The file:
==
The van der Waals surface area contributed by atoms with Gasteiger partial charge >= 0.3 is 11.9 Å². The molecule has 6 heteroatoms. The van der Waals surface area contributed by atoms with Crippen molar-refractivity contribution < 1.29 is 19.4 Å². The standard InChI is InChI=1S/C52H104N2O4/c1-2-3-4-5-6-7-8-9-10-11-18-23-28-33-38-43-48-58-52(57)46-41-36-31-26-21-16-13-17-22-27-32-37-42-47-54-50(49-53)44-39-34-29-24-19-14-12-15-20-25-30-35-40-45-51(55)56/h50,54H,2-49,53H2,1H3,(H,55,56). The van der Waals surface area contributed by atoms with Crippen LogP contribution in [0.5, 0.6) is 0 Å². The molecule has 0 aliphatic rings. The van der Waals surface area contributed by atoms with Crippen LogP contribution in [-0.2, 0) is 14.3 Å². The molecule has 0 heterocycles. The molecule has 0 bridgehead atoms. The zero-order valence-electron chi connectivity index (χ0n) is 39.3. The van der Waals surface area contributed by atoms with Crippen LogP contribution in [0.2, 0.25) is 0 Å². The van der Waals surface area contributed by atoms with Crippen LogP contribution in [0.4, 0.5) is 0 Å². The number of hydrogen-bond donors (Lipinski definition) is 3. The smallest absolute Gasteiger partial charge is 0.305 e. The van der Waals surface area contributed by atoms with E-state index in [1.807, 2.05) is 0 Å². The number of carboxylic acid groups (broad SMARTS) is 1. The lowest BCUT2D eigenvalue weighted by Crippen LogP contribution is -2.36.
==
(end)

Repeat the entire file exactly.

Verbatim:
The van der Waals surface area contributed by atoms with Gasteiger partial charge >= 0.3 is 11.9 Å². The molecule has 6 heteroatoms. The van der Waals surface area contributed by atoms with Crippen molar-refractivity contribution < 1.29 is 19.4 Å². The standard InChI is InChI=1S/C52H104N2O4/c1-2-3-4-5-6-7-8-9-10-11-18-23-28-33-38-43-48-58-52(57)46-41-36-31-26-21-16-13-17-22-27-32-37-42-47-54-50(49-53)44-39-34-29-24-19-14-12-15-20-25-30-35-40-45-51(55)56/h50,54H,2-49,53H2,1H3,(H,55,56). The van der Waals surface area contributed by atoms with Crippen LogP contribution in [0.5, 0.6) is 0 Å². The molecule has 0 aliphatic rings. The van der Waals surface area contributed by atoms with Crippen LogP contribution in [-0.2, 0) is 14.3 Å². The molecule has 0 heterocycles. The molecule has 0 bridgehead atoms. The zero-order valence-electron chi connectivity index (χ0n) is 39.3. The van der Waals surface area contributed by atoms with Crippen LogP contribution in [0.2, 0.25) is 0 Å². The van der Waals surface area contributed by atoms with Crippen LogP contribution in [0.4, 0.5) is 0 Å². The number of hydrogen-bond donors (Lipinski definition) is 3. The smallest absolute Gasteiger partial charge is 0.305 e. The van der Waals surface area contributed by atoms with E-state index in [1.807, 2.05) is 0 Å². The number of carboxylic acid groups (broad SMARTS) is 1. The lowest BCUT2D eigenvalue weighted by Crippen LogP contribution is -2.36.